MOBOLA PLUM
(Parinari curatellifolia)

 

 

A tree of mobola plum

 

Family: Chrysobalanaceae

Synonyms: Parinari mobol

Other names: sand apple, cork tree, hissing tree, grysappel, mbula, munanzi, mbura.

Mobola plum is widespread in tropical Africa from Senegal to Kenya and southwards to northern South Africa, with the highest concentration in Zimbabwe and the low veld region in South Africa.  It is quite common, gregarious and locally abundant.  The tree bears very tasty sweet fruits.  So this tree is not cut when the forests are cleared for cultivation.  This tree is resistant to fires.



Ripe fruits of mobola plum
 

            Mobola plum mostly grows in open woodland, wooded grassland, savannah and often on rocky sites, in areas with a mean annual rainfall of 400-2300mm, a mean temperature of 10-30C and altitudes of 1100-1900m. found near rivers.

Botanical description

This species is very variable in size and shape, ranging from small shrubs of 3m tall to large trees of up to 20m high. The tree is evergreen, with pale green, spreading foliage forming a dense, rounded, umbrella shaped crown, which casts heavy shade. The branching is low, and the bole twisted, 25-40cm in diameter. The bark is deeply fissured, with square or rectangular blackish scales and deep red slash. Young shoots are densely covered with yellowish woolly hairs.
 

Mobola plum leaves

           The leaves are simple, spirally arranged but sometimes looking alternate, elliptic to oblong, 5-17 by 3-8cm. They often have small galls and up to 20 pairs of fusing lateral veins. The petiole is pubescent, 6-10mm long, with 2 circular glands. Inflorescences are usually paired, terminal, many-flowered panicles of more or less lax cymes, up to 20cm long. The sweetly scented white flowers are tinged with pink, 4-6mm in diameter, with 5 petals and 5 sepals in compact heads.
 

Flowers of mobola plum

            Fruit is an ovoid or sub-globose drupe, yellow-red in colour, turning brown as it ripens. It has rough, scaly skin, with golden coloured warts on the surface. The fruit measures up to 50mm long by 30mm wide, with a hard stone embedded in a reddish thick fibrous pulp.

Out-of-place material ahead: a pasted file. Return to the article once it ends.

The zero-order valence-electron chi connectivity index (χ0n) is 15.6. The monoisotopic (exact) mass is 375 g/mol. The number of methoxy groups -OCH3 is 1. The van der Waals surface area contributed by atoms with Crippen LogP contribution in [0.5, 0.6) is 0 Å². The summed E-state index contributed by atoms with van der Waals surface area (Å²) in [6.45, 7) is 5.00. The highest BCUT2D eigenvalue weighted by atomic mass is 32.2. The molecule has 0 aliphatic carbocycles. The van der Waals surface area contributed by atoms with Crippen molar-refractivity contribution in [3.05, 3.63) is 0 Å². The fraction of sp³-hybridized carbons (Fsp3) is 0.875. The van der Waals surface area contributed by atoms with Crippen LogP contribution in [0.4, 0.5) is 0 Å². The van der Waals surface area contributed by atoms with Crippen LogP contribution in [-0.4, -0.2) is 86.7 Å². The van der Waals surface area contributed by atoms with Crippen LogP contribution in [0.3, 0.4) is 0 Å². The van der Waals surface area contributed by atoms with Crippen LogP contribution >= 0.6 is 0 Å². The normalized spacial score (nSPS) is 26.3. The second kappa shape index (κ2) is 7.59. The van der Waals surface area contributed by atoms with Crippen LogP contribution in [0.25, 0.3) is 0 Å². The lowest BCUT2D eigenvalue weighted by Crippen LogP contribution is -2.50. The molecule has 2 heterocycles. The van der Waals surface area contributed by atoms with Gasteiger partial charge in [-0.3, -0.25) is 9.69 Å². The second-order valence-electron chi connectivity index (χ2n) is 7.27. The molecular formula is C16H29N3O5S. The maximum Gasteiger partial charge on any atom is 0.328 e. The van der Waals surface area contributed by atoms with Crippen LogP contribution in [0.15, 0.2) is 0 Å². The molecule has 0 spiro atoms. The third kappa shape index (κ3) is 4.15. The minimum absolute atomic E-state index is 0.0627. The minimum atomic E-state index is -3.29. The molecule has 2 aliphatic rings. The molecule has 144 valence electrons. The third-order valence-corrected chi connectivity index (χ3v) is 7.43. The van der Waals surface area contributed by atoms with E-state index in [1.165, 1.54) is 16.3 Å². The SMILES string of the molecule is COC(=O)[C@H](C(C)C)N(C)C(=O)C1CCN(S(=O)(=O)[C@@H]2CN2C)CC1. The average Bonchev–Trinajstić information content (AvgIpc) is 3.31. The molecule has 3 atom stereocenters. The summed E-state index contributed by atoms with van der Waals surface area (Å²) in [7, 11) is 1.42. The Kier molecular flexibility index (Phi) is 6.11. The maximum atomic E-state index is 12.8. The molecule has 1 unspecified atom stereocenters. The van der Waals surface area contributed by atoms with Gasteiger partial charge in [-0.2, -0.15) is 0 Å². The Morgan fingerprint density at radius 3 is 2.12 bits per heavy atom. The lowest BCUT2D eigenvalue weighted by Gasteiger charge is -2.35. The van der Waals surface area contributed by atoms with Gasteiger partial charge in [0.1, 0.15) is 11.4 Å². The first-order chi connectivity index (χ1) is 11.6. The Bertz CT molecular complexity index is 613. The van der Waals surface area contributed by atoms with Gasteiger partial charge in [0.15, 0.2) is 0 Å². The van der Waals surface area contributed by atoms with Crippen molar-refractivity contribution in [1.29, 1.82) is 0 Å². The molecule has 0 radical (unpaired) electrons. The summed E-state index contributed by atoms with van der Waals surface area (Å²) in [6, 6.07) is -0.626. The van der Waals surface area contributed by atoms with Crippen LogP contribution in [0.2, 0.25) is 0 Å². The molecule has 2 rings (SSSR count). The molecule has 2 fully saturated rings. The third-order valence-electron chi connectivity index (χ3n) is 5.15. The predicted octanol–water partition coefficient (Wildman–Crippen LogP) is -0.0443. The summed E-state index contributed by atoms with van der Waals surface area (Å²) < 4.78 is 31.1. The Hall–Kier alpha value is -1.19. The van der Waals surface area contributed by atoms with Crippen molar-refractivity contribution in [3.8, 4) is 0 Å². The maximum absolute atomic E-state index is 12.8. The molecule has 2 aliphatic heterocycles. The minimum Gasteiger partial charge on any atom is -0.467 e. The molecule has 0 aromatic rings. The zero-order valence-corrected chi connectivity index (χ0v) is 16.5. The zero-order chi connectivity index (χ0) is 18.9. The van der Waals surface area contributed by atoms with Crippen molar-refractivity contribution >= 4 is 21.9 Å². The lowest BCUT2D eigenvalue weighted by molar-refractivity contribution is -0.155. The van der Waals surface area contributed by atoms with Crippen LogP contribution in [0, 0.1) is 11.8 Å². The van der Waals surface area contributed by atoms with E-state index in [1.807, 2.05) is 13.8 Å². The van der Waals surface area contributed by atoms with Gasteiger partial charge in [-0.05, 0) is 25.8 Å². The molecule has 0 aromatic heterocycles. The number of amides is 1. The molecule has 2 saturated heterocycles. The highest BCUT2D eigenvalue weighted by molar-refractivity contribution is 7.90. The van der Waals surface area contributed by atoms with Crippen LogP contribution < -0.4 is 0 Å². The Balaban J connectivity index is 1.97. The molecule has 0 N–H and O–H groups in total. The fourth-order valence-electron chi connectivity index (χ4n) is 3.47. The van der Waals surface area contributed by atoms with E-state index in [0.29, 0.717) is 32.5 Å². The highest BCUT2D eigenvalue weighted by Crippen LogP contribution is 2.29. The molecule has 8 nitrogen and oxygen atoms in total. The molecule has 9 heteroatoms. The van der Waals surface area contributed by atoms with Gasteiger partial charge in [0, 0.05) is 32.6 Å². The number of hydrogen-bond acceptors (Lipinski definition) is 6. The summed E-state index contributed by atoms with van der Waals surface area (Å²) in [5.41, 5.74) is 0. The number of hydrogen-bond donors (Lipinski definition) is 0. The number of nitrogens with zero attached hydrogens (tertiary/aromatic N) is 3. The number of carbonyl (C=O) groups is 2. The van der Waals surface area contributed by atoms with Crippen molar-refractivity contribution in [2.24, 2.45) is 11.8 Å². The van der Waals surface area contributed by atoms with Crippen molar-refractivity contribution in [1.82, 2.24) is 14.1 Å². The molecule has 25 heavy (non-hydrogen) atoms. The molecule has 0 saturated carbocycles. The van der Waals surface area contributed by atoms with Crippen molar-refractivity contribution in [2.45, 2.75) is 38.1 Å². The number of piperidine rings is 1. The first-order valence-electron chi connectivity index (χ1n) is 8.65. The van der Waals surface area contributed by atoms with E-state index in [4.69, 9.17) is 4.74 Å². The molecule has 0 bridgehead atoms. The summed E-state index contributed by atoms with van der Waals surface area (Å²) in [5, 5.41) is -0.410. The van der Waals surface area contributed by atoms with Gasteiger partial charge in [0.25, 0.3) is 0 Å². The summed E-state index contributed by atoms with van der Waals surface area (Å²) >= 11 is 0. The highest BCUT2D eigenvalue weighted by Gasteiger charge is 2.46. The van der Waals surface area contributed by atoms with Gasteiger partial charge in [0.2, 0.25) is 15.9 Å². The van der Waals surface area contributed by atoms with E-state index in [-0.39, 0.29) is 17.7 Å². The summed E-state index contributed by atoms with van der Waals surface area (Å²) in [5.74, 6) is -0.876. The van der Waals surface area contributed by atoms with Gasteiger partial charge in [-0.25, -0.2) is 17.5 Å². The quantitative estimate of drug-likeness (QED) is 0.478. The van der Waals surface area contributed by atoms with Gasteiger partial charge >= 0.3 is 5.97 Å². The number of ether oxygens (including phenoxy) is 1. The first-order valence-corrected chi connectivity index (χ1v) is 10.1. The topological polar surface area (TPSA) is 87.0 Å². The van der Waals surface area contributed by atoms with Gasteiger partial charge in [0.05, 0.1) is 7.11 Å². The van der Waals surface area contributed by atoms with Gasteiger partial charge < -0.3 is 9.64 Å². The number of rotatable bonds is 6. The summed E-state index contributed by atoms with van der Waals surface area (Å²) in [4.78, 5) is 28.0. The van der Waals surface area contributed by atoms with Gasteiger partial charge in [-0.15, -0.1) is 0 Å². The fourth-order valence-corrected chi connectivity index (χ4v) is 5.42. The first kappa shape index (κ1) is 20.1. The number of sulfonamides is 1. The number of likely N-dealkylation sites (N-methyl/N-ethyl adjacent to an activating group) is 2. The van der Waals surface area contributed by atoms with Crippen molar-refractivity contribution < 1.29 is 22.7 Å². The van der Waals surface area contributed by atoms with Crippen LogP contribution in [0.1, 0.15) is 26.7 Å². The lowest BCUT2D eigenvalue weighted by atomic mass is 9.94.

Developing fruits of mobola plum
 

            The hard and woody endocarp (stone) is 2 cm in diameter, containing 1 or 2 embryos (kernels). Each stone with the pulp removed is usually considered as a seed.  Each seed weighs 3-4 g.

Flowering and fruiting habit

The tree has long flowering and fruit ripening periods that often occur concurrently during the rainy and dry seasons. It takes 9-10 months from flower fertilization to fruit ripening. The tree flowers from July to October in Southern Africa and fruits from October to January. In Kenya flowering occur from December to March and the trees fruit in May-June. Not all trees bear fruit every year. This species naturally regenerates from seed and also from coppice.

Harvesting

The fruits can be harvested when they turn yellow orange. They often fall to the ground before they are fully mature, but it is not recommended to collect fruits from the ground as they can be heavily infected. About 5 kg of fruits produce 1kg of seeds.

Processing and handling

The fruit skin and pulp are removed with a knife and the seeds washed with water. For extraction of large quantities, the fruits are soaked in water for 24 hours, and then pounded in a mortar using a pestle with some coarse sand. After mixing well with large quantities of water, the fruit skin and pulp can be poured, leaving the cleaned seeds behind. Extracted seeds should be sun dried for at least 2 days.

Uses

The tasty, sweet fruits are highly valued. The fruits have a high content of vitamin C and are eaten fresh, cooked as porridge or made into beer. They can also be dried and used as a reserve food.

            The nuts are eaten alone or mixed with vegetables.

            Oil can be extracted from the seeds which contain about 40% oil (c.70%

in kernels). The edible oil is used for cooking, paint, varnish, soap and others.

            An extract from the bark is used in tanning and for dying in basketry. Roots and bark are used to treat several diseases and for the treatment of snake bites and fractures.

            The twigs are used as chew sticks. Root infusion used for stopping toothache.

            The timber is very durable, hard and heavy (720kg/m3), and is often used for fine woodwork, mortars, canoes and mine timber. The wood contains a high quantity of silica crystals and is strongly fire resistant.

 

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